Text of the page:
Amazon’s Kindle: eReader, internet device and cheese slicer

WP_20150113_22_49_26_ProFunny thing happens when you buy a piece of technology that, at the time, seems to be cutting edge. Yet, in just a few short years, it will become obsolete, regardless if it is still useful or not. Such a wonder is the original Amazon Kindle.

Introduced in 2007, the innovative Kindle eReader was an ugly and expensive device.  It languished a bit until Oprah Winfrey devoted an entire show to the device. Jeff Bezos came on and explained the device, Ms. Winfrey had a family explain how much they loved it and, best of all, the device was made available at a substantial discount if you used the magic code from the Oprah show. Each studio audience member also got one for free.  The device took off after that and so did the eReader category. Within a year or two, there dozens of devices available at a wide range of cost, from $99 to $500. 

The original Kindle was all white, used e-ink display technology and had a cell radio and something called Whispersync, which allowed for over the cell-air purchase and downloading of content. It would also keep your device in synch with other Kindle devices, be it a computer or another Kindle.  The cell radio was on the Sprint network and worked reasonably well. You could turn the radio off to conserve power.  Speaking of power, the device sipped the juice very conservatively. One could go weeks on a charge, as long as the radio was off.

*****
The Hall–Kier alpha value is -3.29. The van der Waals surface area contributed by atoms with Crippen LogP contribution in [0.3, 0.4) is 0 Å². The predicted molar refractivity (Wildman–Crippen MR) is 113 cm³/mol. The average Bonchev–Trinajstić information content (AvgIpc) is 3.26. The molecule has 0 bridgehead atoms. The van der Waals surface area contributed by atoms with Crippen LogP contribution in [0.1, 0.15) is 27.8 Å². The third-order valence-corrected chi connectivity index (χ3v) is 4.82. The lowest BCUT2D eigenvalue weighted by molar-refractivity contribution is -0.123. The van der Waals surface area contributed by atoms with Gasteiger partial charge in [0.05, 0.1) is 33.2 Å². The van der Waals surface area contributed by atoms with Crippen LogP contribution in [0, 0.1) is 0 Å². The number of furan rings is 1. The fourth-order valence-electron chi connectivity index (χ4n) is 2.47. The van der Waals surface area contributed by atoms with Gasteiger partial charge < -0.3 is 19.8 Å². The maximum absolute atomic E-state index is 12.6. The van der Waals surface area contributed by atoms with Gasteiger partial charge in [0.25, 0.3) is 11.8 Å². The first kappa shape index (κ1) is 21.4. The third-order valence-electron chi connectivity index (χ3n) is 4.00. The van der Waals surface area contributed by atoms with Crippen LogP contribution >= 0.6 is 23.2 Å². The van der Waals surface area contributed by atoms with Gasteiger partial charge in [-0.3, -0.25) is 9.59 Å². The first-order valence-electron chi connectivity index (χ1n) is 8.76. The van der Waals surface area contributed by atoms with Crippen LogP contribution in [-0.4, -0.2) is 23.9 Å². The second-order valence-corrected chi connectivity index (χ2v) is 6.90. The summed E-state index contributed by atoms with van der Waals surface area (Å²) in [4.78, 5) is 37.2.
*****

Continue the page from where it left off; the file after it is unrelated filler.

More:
The design of the device was unique.  Wedge shaped, it feature this funky ‘elevator’ controlWP_20150113_22_49_01_Pro that you would use to select lines or options. One would ‘click’ the wheel to make a selection.  There were lots of buttons, including a full but split qwerty keyboard and very large next and previous page buttons.

The on device software was fairly complete and featured a very crude web browser (something later Kindles would eschew) and a basic mp3 player that would play music while you read.  The browser, believe it or not, came in very handy during several storms and hurricanes. In fact, at one point during a hurricane in 2012, it was the only way we could get news while we were home. All of the cell phones had run out of battery power, and there was no internet so the iPad was kind of useless. I broke out the Kindle, which was about half charged, and not only caught up on the news, but was able to check the power company web site to see if restoration was near.

Amazon realized, by the time the Kindle 2 came out, that giving away life time service from Sprint was a costly thing to do and made the browser only work via Wi-Fi in later devices.  However, I’ve had my original Kindle since its introduction and STILL have the Whispersync service, even though another company services Amazon along with the grandfathered Sprint devices.

Overall, the original Kindle, while ugly, was a great device. It has since been made obsolete by newer and better devices from Amazon, Sony, Barnes and Noble, Samsung and others but this first device will always have a soft spot in my heart. 

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